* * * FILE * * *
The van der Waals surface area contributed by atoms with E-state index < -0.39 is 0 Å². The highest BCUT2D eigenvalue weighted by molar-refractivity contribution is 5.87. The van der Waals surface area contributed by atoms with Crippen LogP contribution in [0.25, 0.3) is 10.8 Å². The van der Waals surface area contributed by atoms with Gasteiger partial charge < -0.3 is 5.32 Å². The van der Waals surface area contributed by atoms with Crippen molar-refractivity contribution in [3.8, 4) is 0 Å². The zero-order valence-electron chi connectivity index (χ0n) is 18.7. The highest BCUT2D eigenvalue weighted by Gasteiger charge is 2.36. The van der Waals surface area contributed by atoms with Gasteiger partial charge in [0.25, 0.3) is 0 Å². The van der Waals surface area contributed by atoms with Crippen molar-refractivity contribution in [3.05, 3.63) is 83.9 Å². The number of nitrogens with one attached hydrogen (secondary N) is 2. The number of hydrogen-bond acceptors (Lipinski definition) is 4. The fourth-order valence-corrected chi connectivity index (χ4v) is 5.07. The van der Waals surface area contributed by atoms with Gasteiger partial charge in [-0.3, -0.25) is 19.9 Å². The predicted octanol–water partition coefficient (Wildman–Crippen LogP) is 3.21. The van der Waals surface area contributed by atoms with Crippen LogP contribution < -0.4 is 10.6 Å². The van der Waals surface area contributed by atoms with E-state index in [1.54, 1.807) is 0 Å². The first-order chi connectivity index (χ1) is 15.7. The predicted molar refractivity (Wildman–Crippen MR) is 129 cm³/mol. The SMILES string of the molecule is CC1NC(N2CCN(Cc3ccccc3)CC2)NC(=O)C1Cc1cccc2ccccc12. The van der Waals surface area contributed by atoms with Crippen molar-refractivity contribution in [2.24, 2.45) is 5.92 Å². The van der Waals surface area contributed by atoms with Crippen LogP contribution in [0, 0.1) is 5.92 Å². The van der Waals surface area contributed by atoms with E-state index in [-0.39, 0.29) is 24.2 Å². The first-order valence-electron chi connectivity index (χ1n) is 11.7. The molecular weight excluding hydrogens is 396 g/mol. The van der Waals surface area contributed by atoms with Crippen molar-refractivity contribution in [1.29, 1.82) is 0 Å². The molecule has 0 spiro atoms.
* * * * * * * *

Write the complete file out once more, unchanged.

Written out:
The van der Waals surface area contributed by atoms with E-state index < -0.39 is 0 Å². The highest BCUT2D eigenvalue weighted by molar-refractivity contribution is 5.87. The van der Waals surface area contributed by atoms with Crippen LogP contribution in [0.25, 0.3) is 10.8 Å². The van der Waals surface area contributed by atoms with Gasteiger partial charge < -0.3 is 5.32 Å². The van der Waals surface area contributed by atoms with Crippen molar-refractivity contribution in [3.8, 4) is 0 Å². The zero-order valence-electron chi connectivity index (χ0n) is 18.7. The highest BCUT2D eigenvalue weighted by Gasteiger charge is 2.36. The van der Waals surface area contributed by atoms with Gasteiger partial charge in [0.25, 0.3) is 0 Å². The van der Waals surface area contributed by atoms with Crippen molar-refractivity contribution in [3.05, 3.63) is 83.9 Å². The number of nitrogens with one attached hydrogen (secondary N) is 2. The number of hydrogen-bond acceptors (Lipinski definition) is 4. The fourth-order valence-corrected chi connectivity index (χ4v) is 5.07. The van der Waals surface area contributed by atoms with Gasteiger partial charge in [-0.3, -0.25) is 19.9 Å². The predicted octanol–water partition coefficient (Wildman–Crippen LogP) is 3.21. The van der Waals surface area contributed by atoms with Crippen LogP contribution < -0.4 is 10.6 Å². The van der Waals surface area contributed by atoms with E-state index in [1.54, 1.807) is 0 Å². The first-order chi connectivity index (χ1) is 15.7. The predicted molar refractivity (Wildman–Crippen MR) is 129 cm³/mol. The SMILES string of the molecule is CC1NC(N2CCN(Cc3ccccc3)CC2)NC(=O)C1Cc1cccc2ccccc12. The van der Waals surface area contributed by atoms with Crippen molar-refractivity contribution in [2.24, 2.45) is 5.92 Å². The van der Waals surface area contributed by atoms with Crippen LogP contribution in [0, 0.1) is 5.92 Å². The van der Waals surface area contributed by atoms with E-state index in [-0.39, 0.29) is 24.2 Å². The first-order valence-electron chi connectivity index (χ1n) is 11.7. The molecular weight excluding hydrogens is 396 g/mol. The van der Waals surface area contributed by atoms with Crippen molar-refractivity contribution in [1.29, 1.82) is 0 Å². The molecule has 0 spiro atoms.